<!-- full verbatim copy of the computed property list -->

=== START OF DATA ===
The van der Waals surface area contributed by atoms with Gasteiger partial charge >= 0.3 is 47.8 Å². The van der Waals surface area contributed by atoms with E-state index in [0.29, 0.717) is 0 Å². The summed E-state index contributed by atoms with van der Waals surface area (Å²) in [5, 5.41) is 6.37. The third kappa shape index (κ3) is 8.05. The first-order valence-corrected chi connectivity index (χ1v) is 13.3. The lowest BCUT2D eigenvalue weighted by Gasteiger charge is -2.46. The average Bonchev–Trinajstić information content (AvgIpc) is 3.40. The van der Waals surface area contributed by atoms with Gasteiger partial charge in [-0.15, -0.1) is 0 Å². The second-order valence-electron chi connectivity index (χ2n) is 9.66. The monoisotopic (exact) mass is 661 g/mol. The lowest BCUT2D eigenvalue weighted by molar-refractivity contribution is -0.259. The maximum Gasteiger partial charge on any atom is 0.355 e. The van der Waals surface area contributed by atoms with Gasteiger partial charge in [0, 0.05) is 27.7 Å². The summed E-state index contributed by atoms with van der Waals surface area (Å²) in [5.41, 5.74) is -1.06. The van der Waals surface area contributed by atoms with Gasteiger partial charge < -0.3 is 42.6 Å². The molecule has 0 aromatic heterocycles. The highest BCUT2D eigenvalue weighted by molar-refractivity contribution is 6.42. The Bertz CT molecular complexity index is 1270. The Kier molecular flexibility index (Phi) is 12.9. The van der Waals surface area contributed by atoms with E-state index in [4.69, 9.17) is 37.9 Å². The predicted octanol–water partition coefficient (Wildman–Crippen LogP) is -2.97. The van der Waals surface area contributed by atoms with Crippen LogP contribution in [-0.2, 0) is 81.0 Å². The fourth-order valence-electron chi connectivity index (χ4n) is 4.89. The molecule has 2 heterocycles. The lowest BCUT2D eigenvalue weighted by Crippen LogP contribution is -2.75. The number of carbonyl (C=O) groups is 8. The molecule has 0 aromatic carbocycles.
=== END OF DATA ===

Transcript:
The van der Waals surface area contributed by atoms with Gasteiger partial charge >= 0.3 is 47.8 Å². The van der Waals surface area contributed by atoms with E-state index in [0.29, 0.717) is 0 Å². The summed E-state index contributed by atoms with van der Waals surface area (Å²) in [5, 5.41) is 6.37. The third kappa shape index (κ3) is 8.05. The first-order valence-corrected chi connectivity index (χ1v) is 13.3. The lowest BCUT2D eigenvalue weighted by Gasteiger charge is -2.46. The average Bonchev–Trinajstić information content (AvgIpc) is 3.40. The van der Waals surface area contributed by atoms with Gasteiger partial charge in [-0.15, -0.1) is 0 Å². The second-order valence-electron chi connectivity index (χ2n) is 9.66. The monoisotopic (exact) mass is 661 g/mol. The lowest BCUT2D eigenvalue weighted by molar-refractivity contribution is -0.259. The maximum Gasteiger partial charge on any atom is 0.355 e. The van der Waals surface area contributed by atoms with Gasteiger partial charge in [0, 0.05) is 27.7 Å². The summed E-state index contributed by atoms with van der Waals surface area (Å²) in [5.41, 5.74) is -1.06. The van der Waals surface area contributed by atoms with Gasteiger partial charge < -0.3 is 42.6 Å². The molecule has 0 aromatic heterocycles. The highest BCUT2D eigenvalue weighted by molar-refractivity contribution is 6.42. The Bertz CT molecular complexity index is 1270. The Kier molecular flexibility index (Phi) is 12.9. The van der Waals surface area contributed by atoms with E-state index in [4.69, 9.17) is 37.9 Å². The predicted octanol–water partition coefficient (Wildman–Crippen LogP) is -2.97. The van der Waals surface area contributed by atoms with Crippen LogP contribution in [-0.2, 0) is 81.0 Å². The fourth-order valence-electron chi connectivity index (χ4n) is 4.89. The molecule has 2 heterocycles. The lowest BCUT2D eigenvalue weighted by Crippen LogP contribution is -2.75. The number of carbonyl (C=O) groups is 8. The molecule has 0 aromatic carbocycles.